Believe it or not, one of the things we do when we stay in a small town vacationing is visit the local library. And in exceptionally nice cases -- and the library in Eastsound is exceptionally nice -- the library offers "guest cards" for a fee that let visitors like me check out a few books. The Orcas Island library did, and we did. This is how I got my hands on a cookbook called For Cod and Country.
I'd been looking for a fish cookbook since it's salmon season in the San Juans and I was able to pick up some super-fresh salmon of several varieties. This book wasn't particular to West Coast seafood, but it had an advantage over the other fish cookbooks I looked at: it divides its recipes by season rather than by type of seafood, so I had a bunch of "summer" recipes all in one place. Most of them were for other fish, but I could adapt them to salmon, including this one. Even more importantly, many of he recipes were easy, one-pan meals. Including this one.
The salmon I cooked here is the so-called Ivory Salmon, which is King Salmon with a mutation so that it is white-fleshed rather than orange/red. This mutation only occurs in around 1 in 25 fish, and the Native Americans eat most of them, so you're probably not going to get your hands on any unless you're here in the Island Northwest. It's also milder-flavored than regular salmon, so you're actually looking for a fatty, mild salmon, or even another fish such as lingcod, barrimundi, rocfish, or even halibut. Because of the preparation, it needs to be a skin-on filet between 1/2 inch and 1 inch thick.
Also, the cherry tomatoes must be ripe summer fruit; the recipe will suck if you use those flavorless winter "grape" tomatoes. Once you've sourced your fish and your tomatoes, though, the rest is easy. It's so easy, in fact, that I've written it in Good First Recipe style, so if you're an experienced cook, you can skim the super-detailed directions.
Not that it doesn't require attention! Your total cooking time here is less than 20 minutes, but you should plan to spend that entire time in front of the oven, so that you don't burn anything.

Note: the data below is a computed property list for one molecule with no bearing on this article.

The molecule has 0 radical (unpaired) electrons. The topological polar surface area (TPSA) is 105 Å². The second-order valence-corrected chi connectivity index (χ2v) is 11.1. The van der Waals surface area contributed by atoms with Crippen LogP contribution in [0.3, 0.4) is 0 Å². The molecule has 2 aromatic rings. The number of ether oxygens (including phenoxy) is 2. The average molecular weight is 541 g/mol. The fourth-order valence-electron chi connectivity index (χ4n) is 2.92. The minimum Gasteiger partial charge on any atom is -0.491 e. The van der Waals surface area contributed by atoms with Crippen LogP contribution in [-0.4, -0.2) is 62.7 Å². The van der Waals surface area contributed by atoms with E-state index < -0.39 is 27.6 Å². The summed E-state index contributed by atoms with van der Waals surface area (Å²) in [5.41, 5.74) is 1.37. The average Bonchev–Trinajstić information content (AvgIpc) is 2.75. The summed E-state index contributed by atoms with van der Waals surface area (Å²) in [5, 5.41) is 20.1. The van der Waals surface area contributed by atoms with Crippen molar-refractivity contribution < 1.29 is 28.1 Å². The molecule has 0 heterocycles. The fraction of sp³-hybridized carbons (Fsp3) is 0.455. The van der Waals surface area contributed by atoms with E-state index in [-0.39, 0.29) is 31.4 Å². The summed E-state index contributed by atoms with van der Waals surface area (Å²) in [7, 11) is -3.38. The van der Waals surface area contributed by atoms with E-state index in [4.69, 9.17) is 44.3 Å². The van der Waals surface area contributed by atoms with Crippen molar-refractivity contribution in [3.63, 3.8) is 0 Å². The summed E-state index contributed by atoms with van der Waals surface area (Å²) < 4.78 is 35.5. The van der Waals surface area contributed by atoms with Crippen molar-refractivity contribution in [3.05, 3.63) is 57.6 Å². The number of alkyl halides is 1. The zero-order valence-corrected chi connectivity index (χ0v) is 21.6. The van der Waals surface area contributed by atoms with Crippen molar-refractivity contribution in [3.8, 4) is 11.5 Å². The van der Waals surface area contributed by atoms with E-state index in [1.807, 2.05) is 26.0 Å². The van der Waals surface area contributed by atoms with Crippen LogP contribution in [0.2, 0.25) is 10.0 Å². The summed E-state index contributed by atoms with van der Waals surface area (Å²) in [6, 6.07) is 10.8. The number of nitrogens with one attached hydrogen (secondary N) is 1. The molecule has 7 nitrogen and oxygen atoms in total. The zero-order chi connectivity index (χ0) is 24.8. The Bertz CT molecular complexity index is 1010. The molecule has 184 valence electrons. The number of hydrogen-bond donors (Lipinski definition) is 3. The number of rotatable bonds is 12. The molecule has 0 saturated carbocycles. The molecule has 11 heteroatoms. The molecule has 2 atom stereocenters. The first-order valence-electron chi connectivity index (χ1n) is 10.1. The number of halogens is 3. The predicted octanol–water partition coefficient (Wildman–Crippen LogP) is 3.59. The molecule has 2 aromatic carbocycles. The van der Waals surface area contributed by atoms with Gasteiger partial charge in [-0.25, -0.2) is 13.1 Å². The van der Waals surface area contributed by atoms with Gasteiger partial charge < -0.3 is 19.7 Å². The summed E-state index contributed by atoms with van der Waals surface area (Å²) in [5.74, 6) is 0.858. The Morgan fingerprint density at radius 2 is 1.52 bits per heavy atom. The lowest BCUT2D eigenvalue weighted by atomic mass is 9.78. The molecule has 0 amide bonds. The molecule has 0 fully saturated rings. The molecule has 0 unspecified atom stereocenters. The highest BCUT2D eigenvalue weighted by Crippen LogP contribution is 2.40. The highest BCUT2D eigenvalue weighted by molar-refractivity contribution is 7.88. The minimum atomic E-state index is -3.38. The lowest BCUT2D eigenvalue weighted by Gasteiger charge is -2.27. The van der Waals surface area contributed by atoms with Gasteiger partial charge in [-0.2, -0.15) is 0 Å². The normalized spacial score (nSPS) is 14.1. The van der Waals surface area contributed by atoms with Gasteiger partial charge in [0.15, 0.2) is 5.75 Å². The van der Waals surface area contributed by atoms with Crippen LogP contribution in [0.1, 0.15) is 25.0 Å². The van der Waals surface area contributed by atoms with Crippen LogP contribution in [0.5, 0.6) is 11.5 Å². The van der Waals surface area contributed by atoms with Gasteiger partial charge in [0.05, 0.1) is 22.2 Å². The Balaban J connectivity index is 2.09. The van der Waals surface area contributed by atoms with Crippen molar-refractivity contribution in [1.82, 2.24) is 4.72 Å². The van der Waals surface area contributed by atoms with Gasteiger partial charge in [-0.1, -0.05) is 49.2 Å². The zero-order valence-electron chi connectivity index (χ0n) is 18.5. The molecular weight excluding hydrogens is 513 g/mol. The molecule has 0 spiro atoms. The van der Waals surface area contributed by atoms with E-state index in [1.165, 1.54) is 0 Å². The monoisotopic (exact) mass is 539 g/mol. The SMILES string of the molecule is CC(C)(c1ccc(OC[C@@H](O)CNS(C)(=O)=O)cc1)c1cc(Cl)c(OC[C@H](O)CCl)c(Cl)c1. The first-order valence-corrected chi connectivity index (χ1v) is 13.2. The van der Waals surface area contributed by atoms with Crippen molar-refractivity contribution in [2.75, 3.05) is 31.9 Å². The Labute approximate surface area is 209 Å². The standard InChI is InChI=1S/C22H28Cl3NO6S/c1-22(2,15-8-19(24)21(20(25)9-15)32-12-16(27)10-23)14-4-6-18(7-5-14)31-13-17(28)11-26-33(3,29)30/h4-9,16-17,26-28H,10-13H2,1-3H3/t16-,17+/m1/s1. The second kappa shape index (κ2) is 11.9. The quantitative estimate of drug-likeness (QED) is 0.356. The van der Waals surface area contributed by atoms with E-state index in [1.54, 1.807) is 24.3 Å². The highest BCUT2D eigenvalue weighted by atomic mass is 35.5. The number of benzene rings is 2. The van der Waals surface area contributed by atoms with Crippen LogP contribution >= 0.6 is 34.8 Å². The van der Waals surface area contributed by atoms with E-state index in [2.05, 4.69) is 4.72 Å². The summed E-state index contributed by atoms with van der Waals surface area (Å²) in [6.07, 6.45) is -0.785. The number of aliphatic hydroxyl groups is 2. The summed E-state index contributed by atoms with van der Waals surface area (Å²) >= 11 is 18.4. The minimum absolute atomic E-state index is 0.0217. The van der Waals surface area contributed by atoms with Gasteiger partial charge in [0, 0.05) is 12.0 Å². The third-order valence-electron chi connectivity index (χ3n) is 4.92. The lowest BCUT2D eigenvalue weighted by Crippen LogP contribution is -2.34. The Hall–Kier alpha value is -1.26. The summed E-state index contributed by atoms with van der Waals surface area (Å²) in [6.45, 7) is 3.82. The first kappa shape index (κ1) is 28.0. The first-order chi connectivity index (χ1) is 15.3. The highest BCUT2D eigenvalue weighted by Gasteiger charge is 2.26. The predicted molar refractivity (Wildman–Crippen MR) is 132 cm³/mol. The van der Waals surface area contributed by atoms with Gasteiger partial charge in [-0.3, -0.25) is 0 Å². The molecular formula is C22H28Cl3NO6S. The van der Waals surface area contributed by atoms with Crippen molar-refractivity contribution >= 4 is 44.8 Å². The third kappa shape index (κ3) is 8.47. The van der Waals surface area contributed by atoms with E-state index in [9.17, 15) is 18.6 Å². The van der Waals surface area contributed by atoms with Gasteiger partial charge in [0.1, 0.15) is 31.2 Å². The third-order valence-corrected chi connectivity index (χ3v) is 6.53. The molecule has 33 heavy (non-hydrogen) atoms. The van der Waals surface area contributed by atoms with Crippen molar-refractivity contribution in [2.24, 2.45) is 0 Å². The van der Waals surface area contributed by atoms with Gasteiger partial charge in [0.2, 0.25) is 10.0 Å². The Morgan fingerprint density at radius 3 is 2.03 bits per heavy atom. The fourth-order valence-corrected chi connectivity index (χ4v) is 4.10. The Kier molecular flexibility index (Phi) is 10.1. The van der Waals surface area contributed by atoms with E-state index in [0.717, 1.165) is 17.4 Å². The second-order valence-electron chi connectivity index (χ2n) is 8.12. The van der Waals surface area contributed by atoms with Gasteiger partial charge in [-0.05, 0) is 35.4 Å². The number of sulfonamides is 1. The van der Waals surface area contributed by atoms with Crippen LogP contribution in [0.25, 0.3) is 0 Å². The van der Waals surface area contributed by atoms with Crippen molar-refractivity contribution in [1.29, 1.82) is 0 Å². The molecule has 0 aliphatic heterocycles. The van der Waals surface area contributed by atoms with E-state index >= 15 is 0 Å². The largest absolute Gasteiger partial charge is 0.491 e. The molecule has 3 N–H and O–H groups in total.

one pan salmon with cherry tomatoes and garlic
- 1lbs to 1.5lbs mild salmon, lingcod, or similar fish (see above), skin-on filet pieces of uniform thickness
- 1/4 cup olive oil
- 3-4 large cloves garlic, peeled and sliced thick
- 1/2 tsp salt
- 10-13 oz cherry tomatoes, whole (see note)
- additional salt and pepper for fish and tomatoes
- 10.5" to 12" cast iron pan, or other broiler-proof pan
- apron and oven mitts
Place an oven rack to bring the top of your pan within 3" of the broiler flame/element. Heat the broiler while you prepare the ingredients. Put on an apron.
Cut the salmon into individual portions, and rub each portion with a little of the olive oil, just enough to coat, around 1-2 tsp of the oil. Sprinkle lightly with salt and pepper on both sides. Set aside. Wash, stem, and completely dry the cherry tomatoes.
Pour the rest of the olive oil in the pan. Scatter the garlic slices across the bottom of the pan. Put the pan under the broiler for 3-7 minutes, until the oil is hot and the garlic is starting to brown. You'll probably need to pull it out each minute starting at minute 3, since broilers vary a lot. If the garlic isn't starting to sizzle and brown by minute 5, see if you can turn up the broiler or move the pan closer.
Take the pan out of the oven, place on the stovetop or a trivet, and -- carefully standing back -- dump the cherry tomatoes into the pan. This may spatter a bit, so oven mits wouldn't be a bad idea. Lightly sprinkle with salt and ground pepper. Put the pan back under the broiler for another 2-4 minutes, checking every minute starting a minute 3 like you did with the garlic.
The tomatoes are done when some of them have burst and all of them look slightly blistered on top. Even a little charring is good. When they're done, pull out the pan again and place the salmon portions, skin side up, distributed evenly around the top of the tomatoes. Put the pan back under the broiler for another 5-10 minutes, depending on the thickness of your salmon and how hot it is. The salmon will be done when the skin is browned and starting to blister.
Pull the pan from the oven and put it back on your heatproof surface. Slide a large spatula under the tomatoes beneath a piece of salmon, and invert the whole thing onto a diner's plate, with salmon on the bottom and tomatoes (proably stuck to the salmon) on top. Add a few more tomatoes and spoon over some juice and oil. Do the same for the other diners, distributing any extra tomatoes and juice that are left.
Serve with a salad, or corn, and some bread to mop us extra tomato juice.
You want ripe, summer, small-medium round cherry tomatoes for this, such as sungolds or sweet 100s. You need enough tomatoes to loosely cover the bottom of the pan, so check this before you start cooking, and use more tomatoes or a different size pan.